Language learning through task-based interaction with dialogue systems
Considering the existing evidence of the effectiveness of synchronous computer-mediated communication on the development of L2 oral proficiency (Lin, 2015), combined with the scarcity of opportunities to interact with native speakers in most foreign language learning contexts, ICALL researchers have long been interested in developing systems that would allow a learner to have a meaning-focused interaction in L2 with a conversational agent (e.g. Underwood, 1982; Wachowicz & Scott, 1999; Fryer & Carpenter, 2006). During the last three decades, various dialogue systems have been developed as proofs of concept, using different natural language processing techniques to accept unconstrained learner production, either spoken (see Eskenazi, 2009 for an overview) or written (e.g. Price, Bunt, & McCalla, 1999; Wolska & Wilske, 2011). In the conceptualization of those conversational systems, a computer-guided approach of dialogue has proven both more effective and more feasible than the open-ended one commonly seen in chatbots (e.g. Petersen, 2010).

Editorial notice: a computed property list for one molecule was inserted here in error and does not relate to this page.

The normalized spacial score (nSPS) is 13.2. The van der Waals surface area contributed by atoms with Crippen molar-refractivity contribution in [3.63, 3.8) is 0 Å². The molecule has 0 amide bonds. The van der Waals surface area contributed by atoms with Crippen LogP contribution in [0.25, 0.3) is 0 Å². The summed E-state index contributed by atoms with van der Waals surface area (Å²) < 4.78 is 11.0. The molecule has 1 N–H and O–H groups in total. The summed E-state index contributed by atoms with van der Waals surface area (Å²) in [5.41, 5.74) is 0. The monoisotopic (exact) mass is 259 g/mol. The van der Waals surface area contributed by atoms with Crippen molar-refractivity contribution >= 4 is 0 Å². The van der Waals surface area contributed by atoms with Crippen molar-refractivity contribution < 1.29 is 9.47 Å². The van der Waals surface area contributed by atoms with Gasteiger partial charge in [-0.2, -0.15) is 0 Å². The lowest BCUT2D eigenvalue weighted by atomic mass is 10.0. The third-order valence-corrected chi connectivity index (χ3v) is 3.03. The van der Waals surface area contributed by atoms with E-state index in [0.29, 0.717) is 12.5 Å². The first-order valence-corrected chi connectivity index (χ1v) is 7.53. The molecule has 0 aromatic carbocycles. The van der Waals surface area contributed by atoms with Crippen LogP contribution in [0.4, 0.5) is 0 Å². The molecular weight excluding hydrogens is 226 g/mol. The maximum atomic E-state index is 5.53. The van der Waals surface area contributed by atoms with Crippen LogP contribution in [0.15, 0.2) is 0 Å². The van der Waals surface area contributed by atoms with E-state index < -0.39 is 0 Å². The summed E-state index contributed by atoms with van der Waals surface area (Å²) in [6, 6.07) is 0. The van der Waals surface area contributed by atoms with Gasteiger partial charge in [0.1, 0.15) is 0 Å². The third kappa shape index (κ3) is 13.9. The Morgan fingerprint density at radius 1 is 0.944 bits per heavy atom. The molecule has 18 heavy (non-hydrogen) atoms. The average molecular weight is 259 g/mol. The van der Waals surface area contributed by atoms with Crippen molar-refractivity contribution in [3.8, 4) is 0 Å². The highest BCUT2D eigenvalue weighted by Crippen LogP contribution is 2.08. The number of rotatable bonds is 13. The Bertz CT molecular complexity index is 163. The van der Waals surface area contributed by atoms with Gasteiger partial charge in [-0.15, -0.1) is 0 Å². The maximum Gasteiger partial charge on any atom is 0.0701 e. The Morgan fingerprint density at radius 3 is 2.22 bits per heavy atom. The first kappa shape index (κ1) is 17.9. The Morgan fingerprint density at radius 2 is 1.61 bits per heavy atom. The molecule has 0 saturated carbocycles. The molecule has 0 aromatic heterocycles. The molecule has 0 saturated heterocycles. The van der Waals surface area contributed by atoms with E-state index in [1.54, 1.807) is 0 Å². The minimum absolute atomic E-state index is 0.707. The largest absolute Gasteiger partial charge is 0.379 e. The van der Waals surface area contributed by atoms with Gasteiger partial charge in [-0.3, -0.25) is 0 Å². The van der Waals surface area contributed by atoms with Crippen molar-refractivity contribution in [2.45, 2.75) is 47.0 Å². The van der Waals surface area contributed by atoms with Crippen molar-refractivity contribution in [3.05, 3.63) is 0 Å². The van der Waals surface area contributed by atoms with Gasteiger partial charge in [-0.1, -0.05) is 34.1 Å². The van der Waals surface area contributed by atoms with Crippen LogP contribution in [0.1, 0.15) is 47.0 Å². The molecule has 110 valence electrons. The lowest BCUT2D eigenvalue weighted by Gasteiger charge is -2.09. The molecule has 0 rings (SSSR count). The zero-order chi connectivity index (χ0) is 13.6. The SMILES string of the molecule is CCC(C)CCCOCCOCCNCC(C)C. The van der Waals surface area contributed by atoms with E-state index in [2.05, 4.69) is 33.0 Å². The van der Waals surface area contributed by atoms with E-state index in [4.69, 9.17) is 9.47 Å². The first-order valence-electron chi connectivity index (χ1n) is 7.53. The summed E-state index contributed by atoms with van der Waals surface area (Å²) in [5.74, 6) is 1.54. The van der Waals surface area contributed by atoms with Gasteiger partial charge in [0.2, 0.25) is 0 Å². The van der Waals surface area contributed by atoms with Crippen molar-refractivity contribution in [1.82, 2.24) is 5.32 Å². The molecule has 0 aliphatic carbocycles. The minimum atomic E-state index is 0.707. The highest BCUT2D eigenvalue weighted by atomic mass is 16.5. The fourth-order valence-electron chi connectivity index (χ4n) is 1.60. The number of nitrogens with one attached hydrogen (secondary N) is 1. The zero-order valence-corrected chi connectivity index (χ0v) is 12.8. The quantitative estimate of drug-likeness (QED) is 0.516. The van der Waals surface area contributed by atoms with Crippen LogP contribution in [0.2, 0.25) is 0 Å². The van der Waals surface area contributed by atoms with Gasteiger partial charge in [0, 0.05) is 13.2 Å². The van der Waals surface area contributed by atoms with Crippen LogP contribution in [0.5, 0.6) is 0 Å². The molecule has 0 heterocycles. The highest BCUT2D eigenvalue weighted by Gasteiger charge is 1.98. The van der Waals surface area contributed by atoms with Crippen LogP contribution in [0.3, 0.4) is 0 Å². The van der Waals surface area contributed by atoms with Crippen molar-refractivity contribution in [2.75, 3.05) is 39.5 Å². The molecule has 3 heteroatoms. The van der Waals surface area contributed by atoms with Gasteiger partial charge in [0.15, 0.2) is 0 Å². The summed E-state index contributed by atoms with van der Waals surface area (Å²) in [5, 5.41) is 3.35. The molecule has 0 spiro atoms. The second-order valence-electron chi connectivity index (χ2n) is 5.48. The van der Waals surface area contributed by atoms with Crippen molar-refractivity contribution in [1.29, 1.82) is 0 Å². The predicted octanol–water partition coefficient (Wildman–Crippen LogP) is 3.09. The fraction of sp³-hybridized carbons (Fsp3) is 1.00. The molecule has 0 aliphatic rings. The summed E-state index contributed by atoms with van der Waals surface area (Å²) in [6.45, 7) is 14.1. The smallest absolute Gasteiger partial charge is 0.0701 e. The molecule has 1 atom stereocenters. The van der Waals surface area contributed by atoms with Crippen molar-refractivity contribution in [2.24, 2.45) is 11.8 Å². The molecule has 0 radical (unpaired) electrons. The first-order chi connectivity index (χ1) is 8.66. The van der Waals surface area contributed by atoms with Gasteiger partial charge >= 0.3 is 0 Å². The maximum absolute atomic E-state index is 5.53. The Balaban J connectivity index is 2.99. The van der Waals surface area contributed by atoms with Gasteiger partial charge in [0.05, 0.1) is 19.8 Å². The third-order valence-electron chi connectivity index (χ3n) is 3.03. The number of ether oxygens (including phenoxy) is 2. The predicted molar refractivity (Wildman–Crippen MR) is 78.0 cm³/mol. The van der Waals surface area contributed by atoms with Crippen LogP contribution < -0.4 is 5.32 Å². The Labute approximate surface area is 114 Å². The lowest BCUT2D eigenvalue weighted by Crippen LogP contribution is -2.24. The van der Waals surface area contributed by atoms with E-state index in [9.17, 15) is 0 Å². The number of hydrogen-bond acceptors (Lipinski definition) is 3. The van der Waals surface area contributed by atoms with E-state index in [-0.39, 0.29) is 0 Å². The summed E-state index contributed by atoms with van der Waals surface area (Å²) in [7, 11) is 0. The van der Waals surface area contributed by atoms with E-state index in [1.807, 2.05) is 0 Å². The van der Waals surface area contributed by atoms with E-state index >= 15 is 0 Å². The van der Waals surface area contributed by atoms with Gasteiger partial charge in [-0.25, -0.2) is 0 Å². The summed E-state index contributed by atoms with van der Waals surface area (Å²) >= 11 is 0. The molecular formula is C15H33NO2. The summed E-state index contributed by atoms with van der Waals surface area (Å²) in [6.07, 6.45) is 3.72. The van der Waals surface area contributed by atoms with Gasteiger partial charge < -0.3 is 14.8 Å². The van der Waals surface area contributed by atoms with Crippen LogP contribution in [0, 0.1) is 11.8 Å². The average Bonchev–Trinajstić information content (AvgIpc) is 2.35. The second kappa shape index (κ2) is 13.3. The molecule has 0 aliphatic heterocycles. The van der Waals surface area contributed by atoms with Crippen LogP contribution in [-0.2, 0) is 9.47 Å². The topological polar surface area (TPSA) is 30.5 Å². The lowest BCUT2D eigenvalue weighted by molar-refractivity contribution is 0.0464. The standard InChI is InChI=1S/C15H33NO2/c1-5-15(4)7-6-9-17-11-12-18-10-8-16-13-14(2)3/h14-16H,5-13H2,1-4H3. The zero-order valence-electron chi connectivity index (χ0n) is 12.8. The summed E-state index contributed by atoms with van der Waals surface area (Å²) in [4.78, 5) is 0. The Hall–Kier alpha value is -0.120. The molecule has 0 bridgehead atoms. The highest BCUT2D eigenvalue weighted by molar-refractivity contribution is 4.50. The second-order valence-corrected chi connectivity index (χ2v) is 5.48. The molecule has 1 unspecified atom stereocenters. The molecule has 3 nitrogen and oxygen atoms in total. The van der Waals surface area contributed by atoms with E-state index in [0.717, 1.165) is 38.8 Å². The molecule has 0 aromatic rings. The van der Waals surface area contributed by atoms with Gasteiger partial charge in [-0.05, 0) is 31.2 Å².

Our first aim is to develop a written dialogue system allowing learners of French as a foreign language to practice the target language through task-oriented interactions with a conversational agent. On the technological side, we hope to be able to implement the latest advancements in dialogue systems development, using a statistical approach based on a wizard-of-oz or crowdsourced interaction corpus (Orkin, 2013), eventually combined into a hybrid approach based on probabilistic rules (Lison, 2015).
Our following objectives relate to the measurement of the user acceptance (perceived ease-of-use and perceived usefulness) and effectiveness of the developed system for language learning. To date, very few studies have done experimental research on the impact of dialogue systems on L2 acquisition. Notable exceptions are e.g. Vlugter et al. (2009), Petersen (2010) and Wilske (2014), who focused on the effectiveness of the dialogue system on the acquisition of specific structures (respectively in Maori, English and German), with a particular interest in feedback provision by the system. Our intention, by comparison, is to assess the capability of such a dialogue system to promote learning by allowing the learner to practice the target language in an interactional and spontaneous setting. We will evaluate the system’s effectiveness on the development of L2 oral proficiency, especially on fluency, with an experimental research, by comparing it to a prescripted (“canned”) dialogue system through utterance selection (without unconstrained input) and with an open-ended French-speaking chatbot.